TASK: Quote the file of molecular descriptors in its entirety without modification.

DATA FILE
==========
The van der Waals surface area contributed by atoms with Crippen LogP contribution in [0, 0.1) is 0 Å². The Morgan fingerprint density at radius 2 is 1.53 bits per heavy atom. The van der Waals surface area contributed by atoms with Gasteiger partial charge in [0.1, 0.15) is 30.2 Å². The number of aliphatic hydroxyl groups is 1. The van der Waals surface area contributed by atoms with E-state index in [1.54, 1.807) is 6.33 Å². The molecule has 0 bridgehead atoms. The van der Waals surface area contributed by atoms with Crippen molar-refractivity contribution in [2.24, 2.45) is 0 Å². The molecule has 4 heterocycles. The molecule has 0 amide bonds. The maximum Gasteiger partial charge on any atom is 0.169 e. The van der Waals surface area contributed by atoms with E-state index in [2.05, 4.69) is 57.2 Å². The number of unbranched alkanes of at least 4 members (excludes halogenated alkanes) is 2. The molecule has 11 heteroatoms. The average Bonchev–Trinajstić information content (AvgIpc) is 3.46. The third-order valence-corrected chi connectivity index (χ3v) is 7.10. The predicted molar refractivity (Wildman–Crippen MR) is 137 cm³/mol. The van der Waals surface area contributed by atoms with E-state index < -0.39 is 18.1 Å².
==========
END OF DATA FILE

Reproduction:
The van der Waals surface area contributed by atoms with Crippen LogP contribution in [0, 0.1) is 0 Å². The Morgan fingerprint density at radius 2 is 1.53 bits per heavy atom. The van der Waals surface area contributed by atoms with Gasteiger partial charge in [0.1, 0.15) is 30.2 Å². The number of aliphatic hydroxyl groups is 1. The van der Waals surface area contributed by atoms with E-state index in [1.54, 1.807) is 6.33 Å². The molecule has 0 bridgehead atoms. The van der Waals surface area contributed by atoms with Crippen molar-refractivity contribution in [2.24, 2.45) is 0 Å². The molecule has 4 heterocycles. The molecule has 0 amide bonds. The maximum Gasteiger partial charge on any atom is 0.169 e. The van der Waals surface area contributed by atoms with E-state index in [2.05, 4.69) is 57.2 Å². The number of unbranched alkanes of at least 4 members (excludes halogenated alkanes) is 2. The molecule has 11 heteroatoms. The average Bonchev–Trinajstić information content (AvgIpc) is 3.46. The third-order valence-corrected chi connectivity index (χ3v) is 7.10. The predicted molar refractivity (Wildman–Crippen MR) is 137 cm³/mol. The van der Waals surface area contributed by atoms with E-state index < -0.39 is 18.1 Å².